A: Right at the deadline, the Mets reaquired Jon Niese from Pittsburgh for lefty reliever Antonio Bastardo. Niese will be used primarily out of the bullpen – “I didn’t forget the job he did last year [in relief],” Collins said – but could be slotted in if another starter needed a day of rest.

Jun 03

Wright To DL; Here’s Appetizing Options To Replace Him

The anticipated is now reality and for the second straight season the Mets will place David Wright on the disabled list for an extended period. They are saying possibly six weeks, which could mean a return in late July or August, or maybe not at all this year.

WRIGHT: Who is behind him? (AP)

WRIGHT: Who is behind him? (AP)

Knowing Wright’s condition entering the season, the Mets had to have several contingency plans, including Wilmer Flores and Eric Campbell – enter your scream here – or possibly moving Neil Walker to third and bringing up Dilson Herrera.

Those don’t sound appealing, but how excited are you at giving Matt Reynolds a real chance? I’m warmer to that because I want to see if Reynolds can be a viable player. Wright’s injury seems the only way he’ll get a chance.

The trade market includes getting Kelly Johnson back from the Braves – they should have re-signed him in the first place – or going after Milwaukee’s Aaron Hill, San Diego’s Yangervis Solarte or the Angels’ Yunel Escobar.

* Hill, 34, is making $12 million and is a free-agent after the season, so there won’t be a long-term commitment. He’s hitting .274 with six homers and 21 RBI.

* Solarte, 28, is making $525,500 and is arbitration eligible this winter. He’s hitting .339 with three homers and 13 RBI.

* Escobar, 33, is making $7 million this year with the Angels holding a team option of $7 million (with a $1 million buyout). He’s hitting .306 with three homers and 13 RBI.

All are serviceable and none should be too expensive.

Thinking outside the box, the Yankees would probably love to unload the underperforming Chase Headley, who making $13 million this year in exchange for hitting .232 with three homers and 11 RBI. However, scuttling any chance of him coming crosstown is that he’ll make $13 next year and in 2018.

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Dec 16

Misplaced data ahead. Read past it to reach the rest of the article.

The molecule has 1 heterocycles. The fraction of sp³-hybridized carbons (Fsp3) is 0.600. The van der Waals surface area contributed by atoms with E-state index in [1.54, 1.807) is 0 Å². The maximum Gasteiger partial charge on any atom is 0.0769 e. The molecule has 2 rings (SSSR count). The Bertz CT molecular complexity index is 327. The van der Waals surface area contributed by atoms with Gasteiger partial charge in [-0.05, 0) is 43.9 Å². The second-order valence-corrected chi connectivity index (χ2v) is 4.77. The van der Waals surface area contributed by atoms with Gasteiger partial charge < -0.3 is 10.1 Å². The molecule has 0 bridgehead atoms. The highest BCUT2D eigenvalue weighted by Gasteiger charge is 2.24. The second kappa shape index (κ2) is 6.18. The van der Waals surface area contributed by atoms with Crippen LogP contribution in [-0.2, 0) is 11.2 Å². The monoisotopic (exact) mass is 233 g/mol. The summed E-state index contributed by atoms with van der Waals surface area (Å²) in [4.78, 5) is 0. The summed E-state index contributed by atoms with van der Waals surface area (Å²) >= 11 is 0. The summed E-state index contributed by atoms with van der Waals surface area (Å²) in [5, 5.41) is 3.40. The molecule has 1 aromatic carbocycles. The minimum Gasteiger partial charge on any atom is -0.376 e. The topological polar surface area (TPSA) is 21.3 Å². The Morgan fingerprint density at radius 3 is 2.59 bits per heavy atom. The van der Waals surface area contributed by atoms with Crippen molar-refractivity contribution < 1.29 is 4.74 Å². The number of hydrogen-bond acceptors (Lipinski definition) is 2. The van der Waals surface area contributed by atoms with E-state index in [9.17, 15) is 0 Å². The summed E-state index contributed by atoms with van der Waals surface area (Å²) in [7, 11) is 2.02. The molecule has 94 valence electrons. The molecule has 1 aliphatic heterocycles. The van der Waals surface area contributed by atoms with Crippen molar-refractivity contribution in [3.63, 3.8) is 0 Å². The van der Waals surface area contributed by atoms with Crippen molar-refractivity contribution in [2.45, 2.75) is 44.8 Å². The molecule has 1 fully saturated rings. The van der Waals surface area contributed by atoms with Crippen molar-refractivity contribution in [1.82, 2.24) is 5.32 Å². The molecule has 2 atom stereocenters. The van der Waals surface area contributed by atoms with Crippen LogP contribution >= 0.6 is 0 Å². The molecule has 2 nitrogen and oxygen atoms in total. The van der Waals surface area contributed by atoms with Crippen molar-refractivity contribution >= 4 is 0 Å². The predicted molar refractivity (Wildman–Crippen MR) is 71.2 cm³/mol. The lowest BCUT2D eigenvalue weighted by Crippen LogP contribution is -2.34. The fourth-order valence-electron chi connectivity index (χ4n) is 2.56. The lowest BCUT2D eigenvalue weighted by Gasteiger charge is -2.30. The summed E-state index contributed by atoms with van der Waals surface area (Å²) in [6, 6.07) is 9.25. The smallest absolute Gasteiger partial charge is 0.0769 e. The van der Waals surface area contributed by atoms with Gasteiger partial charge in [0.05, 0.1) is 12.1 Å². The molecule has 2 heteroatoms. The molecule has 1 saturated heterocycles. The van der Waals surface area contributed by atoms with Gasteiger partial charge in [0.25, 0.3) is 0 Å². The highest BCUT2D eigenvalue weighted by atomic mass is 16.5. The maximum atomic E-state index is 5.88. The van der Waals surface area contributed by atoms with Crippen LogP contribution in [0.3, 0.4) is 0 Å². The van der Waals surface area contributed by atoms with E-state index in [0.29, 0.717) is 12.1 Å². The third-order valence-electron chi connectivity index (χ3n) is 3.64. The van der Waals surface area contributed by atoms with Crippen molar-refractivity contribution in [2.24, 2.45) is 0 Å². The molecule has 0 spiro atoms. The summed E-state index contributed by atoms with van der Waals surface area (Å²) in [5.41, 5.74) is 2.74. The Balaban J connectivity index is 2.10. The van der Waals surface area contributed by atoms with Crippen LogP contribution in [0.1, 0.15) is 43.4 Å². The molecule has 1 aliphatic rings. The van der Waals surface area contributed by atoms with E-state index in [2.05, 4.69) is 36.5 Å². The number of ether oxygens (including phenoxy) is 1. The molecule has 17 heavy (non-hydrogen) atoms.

Will Miss Murphy And Gee

Nobody knows where Daniel Murphy will land, but we know it won’t be with the Mets. I haven’t totally discounted him signing with the Yankees. I’m still thinking the Orioles and Angels are strong possibilities.

GEE: Will miss him and Murphy. (AP)

GEE: Will miss him and Murphy. (AP)

Wherever he goes, I will miss him. It was fun watching him during the playoffs and I hope his power display wasn’t a fluke. Murphy played his heart out for the Mets and he deserves his payday. I hope he gets it.

What I’ll remember most about Murphy is how he bounced from position to position before settling in a second base. He wasn’t the second coming of Roberto Alomar, but he worked hard into being a decent fielder. I’ll remember his long at-bats, often resulting in a drive in the gap. And, of course, there were his gaffs on the bases and in the field. One play I’ll always remember was him sliding into third. The third baseman kept his glove on Murphy in the hope he’d move off the bag, but Murphy grabbed the glove and moved it off him. Somehow, I found that funny.

My favorite Murphy moment was him going from first to third on a walk during the playoffs. A heads-up play from a guy whose attention has a tendency to wander.

From a reporter’s perspective, Murphy was great to work with as he didn’t duck any issue and always gave thoughtful answers.

Murphy is gone, but I’ll miss him and wish him well.

The same goes for Dillon Gee, who just signed a minor league deal with Kansas City.